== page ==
The Chancellor Kwasi Kwarteng has proposed tightened restrictions on unions, in a move the Royal College of Nursing, who are soon to ballot members on possible strike action, has described as ‘deeply undemocratic’.
In a speech today, focusing on promoting UK growth and recovery – being referred to as a ‘mini budget’ – Mr Kwarteng said that ‘at such a critical time for our economy, it is simply unacceptable that strike action is disrupting so many lives’.
The RCN will ballot over 300,000 members on Agenda for Change contracts across England, Wales, Scotland and Northern Ireland in October and November.
This summer has seen industrial action from workers at the Royal Mail, National Rail, Transport for London, and members of the communications workers’ and teachers’ unions.
In July, during her leadership campaign, Prime Minister Liz Truss pledged to crack down on unions by increasing the minimum ballot threshold from 40% to 50%. Unions told Nursing in Practice this would be a ‘direct and unwarranted attack on people’s right to take industrial action.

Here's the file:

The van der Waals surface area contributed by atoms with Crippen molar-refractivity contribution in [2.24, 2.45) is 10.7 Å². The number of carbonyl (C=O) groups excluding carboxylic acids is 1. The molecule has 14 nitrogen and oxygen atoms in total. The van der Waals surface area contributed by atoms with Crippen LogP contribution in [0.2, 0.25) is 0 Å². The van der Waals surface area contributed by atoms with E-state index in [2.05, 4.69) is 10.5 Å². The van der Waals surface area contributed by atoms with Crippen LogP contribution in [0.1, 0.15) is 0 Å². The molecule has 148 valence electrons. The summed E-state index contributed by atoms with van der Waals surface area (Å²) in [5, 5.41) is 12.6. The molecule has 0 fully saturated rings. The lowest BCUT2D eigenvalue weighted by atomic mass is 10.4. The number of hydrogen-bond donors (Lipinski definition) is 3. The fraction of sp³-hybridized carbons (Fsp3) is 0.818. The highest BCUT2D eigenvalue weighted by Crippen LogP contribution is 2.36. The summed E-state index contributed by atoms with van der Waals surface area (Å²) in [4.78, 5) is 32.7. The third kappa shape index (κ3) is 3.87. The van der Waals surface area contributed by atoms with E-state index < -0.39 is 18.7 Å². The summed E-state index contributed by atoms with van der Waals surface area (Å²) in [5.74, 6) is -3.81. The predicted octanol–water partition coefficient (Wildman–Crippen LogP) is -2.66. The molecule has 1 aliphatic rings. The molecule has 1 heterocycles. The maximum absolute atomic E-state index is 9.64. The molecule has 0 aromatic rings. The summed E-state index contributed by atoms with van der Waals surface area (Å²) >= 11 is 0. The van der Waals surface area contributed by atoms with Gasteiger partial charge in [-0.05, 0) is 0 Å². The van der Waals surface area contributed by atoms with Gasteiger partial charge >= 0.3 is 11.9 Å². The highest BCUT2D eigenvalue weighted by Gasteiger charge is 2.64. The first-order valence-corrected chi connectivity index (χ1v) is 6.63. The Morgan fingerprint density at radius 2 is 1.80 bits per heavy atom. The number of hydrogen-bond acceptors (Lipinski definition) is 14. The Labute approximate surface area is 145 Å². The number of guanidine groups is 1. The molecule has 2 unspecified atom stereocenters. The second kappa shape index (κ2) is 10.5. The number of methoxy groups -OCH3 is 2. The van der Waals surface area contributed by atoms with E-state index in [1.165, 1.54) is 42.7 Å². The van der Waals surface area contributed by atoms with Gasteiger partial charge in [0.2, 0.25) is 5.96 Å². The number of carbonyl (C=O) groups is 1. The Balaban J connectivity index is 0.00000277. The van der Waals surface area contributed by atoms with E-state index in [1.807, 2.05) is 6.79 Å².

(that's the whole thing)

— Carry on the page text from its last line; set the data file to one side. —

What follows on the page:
Kwasi Kwarteng told Parliament today that ‘other European countries have minimum service levels to stop militant trade unions closing down transport networks during strikes. So we will do the same. And we will go further.
‘We will legislate to require unions to put pay offers to a member vote, to ensure strikes can only be called once negotiations have genuinely broken down.’
If this legislation was passed, the industrial action ballot currently being pursued by the RCN in UK would likely be unlawful under the new laws, since the RCN in England moved to an industrial action ballot without a membership vote on the pay offer, as took place in Scotland.
Pat Cullen, secretary general of the RCN, said: ‘This sounds not only deeply undemocratic but also inaccurate when it comes to how NHS pay is decided – there are no negotiations; the government imposes a pay announcement without warning.
‘Health professionals already face draconian anti-trade union laws. Silencing health workers silences the patient voice too.’